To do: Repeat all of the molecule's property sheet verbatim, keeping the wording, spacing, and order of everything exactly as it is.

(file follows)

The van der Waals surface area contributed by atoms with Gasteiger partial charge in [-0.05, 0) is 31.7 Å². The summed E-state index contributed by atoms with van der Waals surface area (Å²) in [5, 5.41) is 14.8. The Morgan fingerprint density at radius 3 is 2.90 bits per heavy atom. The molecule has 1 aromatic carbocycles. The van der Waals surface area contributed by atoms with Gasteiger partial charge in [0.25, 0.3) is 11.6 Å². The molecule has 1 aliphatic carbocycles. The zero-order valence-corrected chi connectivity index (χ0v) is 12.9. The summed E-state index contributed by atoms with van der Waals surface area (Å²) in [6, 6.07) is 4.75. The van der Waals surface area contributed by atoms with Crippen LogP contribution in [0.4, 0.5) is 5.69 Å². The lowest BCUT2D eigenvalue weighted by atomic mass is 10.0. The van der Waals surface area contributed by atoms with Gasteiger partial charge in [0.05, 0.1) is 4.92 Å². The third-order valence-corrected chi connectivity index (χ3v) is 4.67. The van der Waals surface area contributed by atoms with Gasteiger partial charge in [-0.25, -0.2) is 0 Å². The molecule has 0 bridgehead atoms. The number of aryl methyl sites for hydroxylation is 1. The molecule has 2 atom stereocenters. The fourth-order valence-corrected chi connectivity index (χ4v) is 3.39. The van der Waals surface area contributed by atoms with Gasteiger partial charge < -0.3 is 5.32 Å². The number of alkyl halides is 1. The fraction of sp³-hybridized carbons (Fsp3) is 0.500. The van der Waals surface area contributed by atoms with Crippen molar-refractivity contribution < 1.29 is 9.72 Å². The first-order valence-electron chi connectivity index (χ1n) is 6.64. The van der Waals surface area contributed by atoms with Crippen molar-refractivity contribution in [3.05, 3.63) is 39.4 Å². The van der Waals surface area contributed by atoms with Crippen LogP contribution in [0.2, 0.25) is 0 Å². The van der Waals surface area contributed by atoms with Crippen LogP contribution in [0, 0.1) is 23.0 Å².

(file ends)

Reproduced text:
The van der Waals surface area contributed by atoms with Gasteiger partial charge in [-0.05, 0) is 31.7 Å². The summed E-state index contributed by atoms with van der Waals surface area (Å²) in [5, 5.41) is 14.8. The Morgan fingerprint density at radius 3 is 2.90 bits per heavy atom. The molecule has 1 aromatic carbocycles. The van der Waals surface area contributed by atoms with Gasteiger partial charge in [0.25, 0.3) is 11.6 Å². The molecule has 1 aliphatic carbocycles. The zero-order valence-corrected chi connectivity index (χ0v) is 12.9. The summed E-state index contributed by atoms with van der Waals surface area (Å²) in [6, 6.07) is 4.75. The van der Waals surface area contributed by atoms with Crippen LogP contribution in [0.4, 0.5) is 5.69 Å². The lowest BCUT2D eigenvalue weighted by atomic mass is 10.0. The van der Waals surface area contributed by atoms with Gasteiger partial charge in [0.05, 0.1) is 4.92 Å². The third-order valence-corrected chi connectivity index (χ3v) is 4.67. The van der Waals surface area contributed by atoms with Gasteiger partial charge in [-0.25, -0.2) is 0 Å². The molecule has 0 bridgehead atoms. The number of aryl methyl sites for hydroxylation is 1. The molecule has 2 atom stereocenters. The fourth-order valence-corrected chi connectivity index (χ4v) is 3.39. The van der Waals surface area contributed by atoms with Gasteiger partial charge < -0.3 is 5.32 Å². The number of alkyl halides is 1. The fraction of sp³-hybridized carbons (Fsp3) is 0.500. The van der Waals surface area contributed by atoms with Crippen molar-refractivity contribution < 1.29 is 9.72 Å². The first-order valence-electron chi connectivity index (χ1n) is 6.64. The van der Waals surface area contributed by atoms with Crippen molar-refractivity contribution in [3.05, 3.63) is 39.4 Å². The van der Waals surface area contributed by atoms with Crippen LogP contribution in [0.2, 0.25) is 0 Å². The van der Waals surface area contributed by atoms with Crippen LogP contribution in [0, 0.1) is 23.0 Å².